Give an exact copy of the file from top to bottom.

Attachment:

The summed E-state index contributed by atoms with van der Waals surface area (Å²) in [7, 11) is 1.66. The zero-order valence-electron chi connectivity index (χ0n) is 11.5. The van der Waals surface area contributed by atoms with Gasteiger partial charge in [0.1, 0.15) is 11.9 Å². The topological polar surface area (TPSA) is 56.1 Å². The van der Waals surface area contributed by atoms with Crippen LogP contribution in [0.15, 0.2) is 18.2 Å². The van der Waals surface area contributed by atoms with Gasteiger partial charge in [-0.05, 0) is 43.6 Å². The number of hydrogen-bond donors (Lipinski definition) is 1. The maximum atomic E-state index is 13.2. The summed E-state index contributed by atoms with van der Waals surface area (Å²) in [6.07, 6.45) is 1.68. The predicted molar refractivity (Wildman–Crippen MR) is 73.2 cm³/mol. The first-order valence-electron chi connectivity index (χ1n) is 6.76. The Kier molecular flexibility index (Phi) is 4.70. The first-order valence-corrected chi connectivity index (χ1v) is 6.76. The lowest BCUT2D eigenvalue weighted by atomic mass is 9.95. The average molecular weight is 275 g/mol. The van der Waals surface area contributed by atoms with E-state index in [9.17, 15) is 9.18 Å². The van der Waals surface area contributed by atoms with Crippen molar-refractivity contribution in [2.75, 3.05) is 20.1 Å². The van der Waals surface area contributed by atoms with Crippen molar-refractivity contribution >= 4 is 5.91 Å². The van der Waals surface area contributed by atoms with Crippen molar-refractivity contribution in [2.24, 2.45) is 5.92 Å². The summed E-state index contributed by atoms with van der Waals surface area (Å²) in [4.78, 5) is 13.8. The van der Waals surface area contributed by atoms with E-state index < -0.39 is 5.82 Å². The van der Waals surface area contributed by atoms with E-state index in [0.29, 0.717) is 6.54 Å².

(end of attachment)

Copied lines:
The summed E-state index contributed by atoms with van der Waals surface area (Å²) in [7, 11) is 1.66. The zero-order valence-electron chi connectivity index (χ0n) is 11.5. The van der Waals surface area contributed by atoms with Gasteiger partial charge in [0.1, 0.15) is 11.9 Å². The topological polar surface area (TPSA) is 56.1 Å². The van der Waals surface area contributed by atoms with Crippen LogP contribution in [0.15, 0.2) is 18.2 Å². The van der Waals surface area contributed by atoms with Gasteiger partial charge in [-0.05, 0) is 43.6 Å². The number of hydrogen-bond donors (Lipinski definition) is 1. The maximum atomic E-state index is 13.2. The summed E-state index contributed by atoms with van der Waals surface area (Å²) in [6.07, 6.45) is 1.68. The predicted molar refractivity (Wildman–Crippen MR) is 73.2 cm³/mol. The first-order valence-electron chi connectivity index (χ1n) is 6.76. The Kier molecular flexibility index (Phi) is 4.70. The first-order valence-corrected chi connectivity index (χ1v) is 6.76. The lowest BCUT2D eigenvalue weighted by atomic mass is 9.95. The average molecular weight is 275 g/mol. The van der Waals surface area contributed by atoms with E-state index in [9.17, 15) is 9.18 Å². The van der Waals surface area contributed by atoms with Crippen molar-refractivity contribution in [2.75, 3.05) is 20.1 Å². The van der Waals surface area contributed by atoms with Crippen molar-refractivity contribution >= 4 is 5.91 Å². The van der Waals surface area contributed by atoms with Crippen molar-refractivity contribution in [2.24, 2.45) is 5.92 Å². The summed E-state index contributed by atoms with van der Waals surface area (Å²) in [4.78, 5) is 13.8. The van der Waals surface area contributed by atoms with E-state index < -0.39 is 5.82 Å². The van der Waals surface area contributed by atoms with E-state index in [0.29, 0.717) is 6.54 Å².